#WhyIDidn'tReport

Ever since the #metoo movement started last year women across the world have been revealing and sharing their sexual abuse stories to the public. Now, with Judge Brett Kavanaugh's trial, a few have come forward accusing him of sexual assault in protest of him being placed in the Senate. #WhyIDidntReport stems from POTUS, Donald Trump, doubting a victim's credibility on what really occurred stating that if the event really happened it would have been reported years ago. 

Brett Kavanuagh has been accused of pinning a woman on a bed, groping her while covering her mouth to avoid someone hearing her screams, exposing himself to a student at Yale University, being seen participating in a gang rape group as well as spiking and drugging his victims so they would not be able to fend for themselves. Kavanaugh's old pals have even referenced him to have been a sloppy drunk in the past.

Knowing all of this obviously ensued frustration among victims that have come out before and took to social media to explain the reasons as to why they didn't report their own stories with the sole purpose of emphasizing the whirlwind of emotions and trauma in being a victim of sexual assault. It takes a victim time to being to process the anger, fear, and shame of what has occurred for them to realize it wasn't right. Coming forward and reporting it is even more difficult out of terror of being shunned and termed "uncredible."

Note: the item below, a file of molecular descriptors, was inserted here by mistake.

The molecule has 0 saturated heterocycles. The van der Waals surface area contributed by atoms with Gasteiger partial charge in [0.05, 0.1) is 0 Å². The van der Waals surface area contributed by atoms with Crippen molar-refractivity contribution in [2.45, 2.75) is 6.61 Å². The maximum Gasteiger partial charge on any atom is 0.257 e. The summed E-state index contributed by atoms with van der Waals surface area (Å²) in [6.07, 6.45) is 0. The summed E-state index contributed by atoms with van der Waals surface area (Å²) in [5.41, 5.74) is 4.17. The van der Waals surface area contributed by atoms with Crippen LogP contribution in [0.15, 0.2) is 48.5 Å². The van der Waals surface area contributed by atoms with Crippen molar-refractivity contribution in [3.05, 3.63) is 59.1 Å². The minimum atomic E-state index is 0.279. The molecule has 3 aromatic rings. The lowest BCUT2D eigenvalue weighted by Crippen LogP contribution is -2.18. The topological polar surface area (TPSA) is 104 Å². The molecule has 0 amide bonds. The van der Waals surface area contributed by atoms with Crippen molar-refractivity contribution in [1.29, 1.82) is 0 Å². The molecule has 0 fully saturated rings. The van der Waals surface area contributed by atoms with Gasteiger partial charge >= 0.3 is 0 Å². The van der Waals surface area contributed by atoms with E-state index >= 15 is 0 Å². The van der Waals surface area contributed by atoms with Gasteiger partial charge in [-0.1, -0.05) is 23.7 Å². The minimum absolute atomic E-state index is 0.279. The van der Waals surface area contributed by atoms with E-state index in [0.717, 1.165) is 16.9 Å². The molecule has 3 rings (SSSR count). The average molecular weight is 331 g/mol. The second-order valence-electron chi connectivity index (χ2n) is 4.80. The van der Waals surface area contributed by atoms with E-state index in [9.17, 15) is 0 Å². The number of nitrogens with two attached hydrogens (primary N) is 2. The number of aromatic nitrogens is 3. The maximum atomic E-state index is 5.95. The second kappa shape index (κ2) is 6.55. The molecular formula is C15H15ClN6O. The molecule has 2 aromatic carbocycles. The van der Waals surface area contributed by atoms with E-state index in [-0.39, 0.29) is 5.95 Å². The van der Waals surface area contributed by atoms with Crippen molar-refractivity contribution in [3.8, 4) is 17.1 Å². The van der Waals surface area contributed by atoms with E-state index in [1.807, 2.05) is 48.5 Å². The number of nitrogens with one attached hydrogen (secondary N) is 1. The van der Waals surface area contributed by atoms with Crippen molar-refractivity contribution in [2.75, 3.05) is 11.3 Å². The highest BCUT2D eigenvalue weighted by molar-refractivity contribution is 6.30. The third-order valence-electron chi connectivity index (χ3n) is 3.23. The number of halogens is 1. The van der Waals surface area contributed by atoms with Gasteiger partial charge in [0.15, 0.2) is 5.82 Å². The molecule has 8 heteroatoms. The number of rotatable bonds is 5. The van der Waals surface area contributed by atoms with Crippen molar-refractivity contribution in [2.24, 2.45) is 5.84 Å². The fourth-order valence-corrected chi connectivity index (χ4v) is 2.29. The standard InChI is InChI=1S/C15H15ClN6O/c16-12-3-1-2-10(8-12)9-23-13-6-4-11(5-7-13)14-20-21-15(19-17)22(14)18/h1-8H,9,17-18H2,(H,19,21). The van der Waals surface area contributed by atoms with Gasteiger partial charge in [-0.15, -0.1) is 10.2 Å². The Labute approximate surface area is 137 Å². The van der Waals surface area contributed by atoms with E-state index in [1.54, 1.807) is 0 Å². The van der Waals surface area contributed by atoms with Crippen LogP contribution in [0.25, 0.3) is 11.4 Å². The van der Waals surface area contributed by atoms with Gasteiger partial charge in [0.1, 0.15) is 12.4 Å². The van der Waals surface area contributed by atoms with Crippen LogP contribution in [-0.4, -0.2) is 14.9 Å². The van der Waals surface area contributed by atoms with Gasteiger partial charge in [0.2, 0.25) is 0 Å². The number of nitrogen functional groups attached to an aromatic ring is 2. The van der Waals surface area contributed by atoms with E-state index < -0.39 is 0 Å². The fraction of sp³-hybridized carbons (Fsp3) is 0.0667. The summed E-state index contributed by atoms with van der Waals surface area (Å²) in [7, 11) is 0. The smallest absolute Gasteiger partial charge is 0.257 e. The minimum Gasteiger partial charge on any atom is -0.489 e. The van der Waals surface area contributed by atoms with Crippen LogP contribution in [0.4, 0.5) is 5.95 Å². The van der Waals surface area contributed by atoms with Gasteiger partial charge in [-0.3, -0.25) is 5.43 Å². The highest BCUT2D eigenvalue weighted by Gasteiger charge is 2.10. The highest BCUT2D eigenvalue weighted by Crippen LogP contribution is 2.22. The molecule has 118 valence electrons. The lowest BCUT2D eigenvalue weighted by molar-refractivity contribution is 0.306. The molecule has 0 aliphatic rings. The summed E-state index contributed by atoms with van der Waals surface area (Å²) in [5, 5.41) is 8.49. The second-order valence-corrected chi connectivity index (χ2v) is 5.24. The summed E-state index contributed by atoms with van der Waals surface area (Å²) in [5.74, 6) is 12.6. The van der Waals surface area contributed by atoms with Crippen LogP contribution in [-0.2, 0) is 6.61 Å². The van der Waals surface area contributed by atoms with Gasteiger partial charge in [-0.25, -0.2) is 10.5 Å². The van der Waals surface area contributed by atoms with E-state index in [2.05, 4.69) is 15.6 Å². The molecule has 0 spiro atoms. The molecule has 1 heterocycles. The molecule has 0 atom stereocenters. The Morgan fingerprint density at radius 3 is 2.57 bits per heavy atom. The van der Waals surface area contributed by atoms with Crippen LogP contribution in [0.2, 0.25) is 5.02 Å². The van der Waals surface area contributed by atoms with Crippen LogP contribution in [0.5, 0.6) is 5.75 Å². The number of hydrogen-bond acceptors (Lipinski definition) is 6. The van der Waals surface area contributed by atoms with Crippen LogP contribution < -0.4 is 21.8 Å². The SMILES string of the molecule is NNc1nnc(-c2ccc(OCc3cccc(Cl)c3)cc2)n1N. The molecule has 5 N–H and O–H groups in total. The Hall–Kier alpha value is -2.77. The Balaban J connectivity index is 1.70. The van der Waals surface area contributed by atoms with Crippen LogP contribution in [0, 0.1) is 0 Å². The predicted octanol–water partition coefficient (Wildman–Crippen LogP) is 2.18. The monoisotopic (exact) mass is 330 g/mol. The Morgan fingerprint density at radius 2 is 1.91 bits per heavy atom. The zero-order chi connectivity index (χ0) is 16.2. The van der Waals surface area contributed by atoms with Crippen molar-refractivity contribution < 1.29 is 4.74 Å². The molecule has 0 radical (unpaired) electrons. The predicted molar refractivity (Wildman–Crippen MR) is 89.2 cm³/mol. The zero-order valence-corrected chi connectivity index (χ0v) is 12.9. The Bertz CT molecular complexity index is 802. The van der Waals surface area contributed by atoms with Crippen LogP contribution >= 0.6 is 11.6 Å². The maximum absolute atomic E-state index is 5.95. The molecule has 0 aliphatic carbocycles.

It's a shame to know that sexual abuse is more common than we would think, but it's hopeful to know that social media isn't always a bad thing and has in fact been able to help victims find the courage to come forward feeling empowered that they can get justice against anyone who has done them harm famous or not. 

Let's hope this trial gets settled based on the merits, much like the Harvey Weinstein case.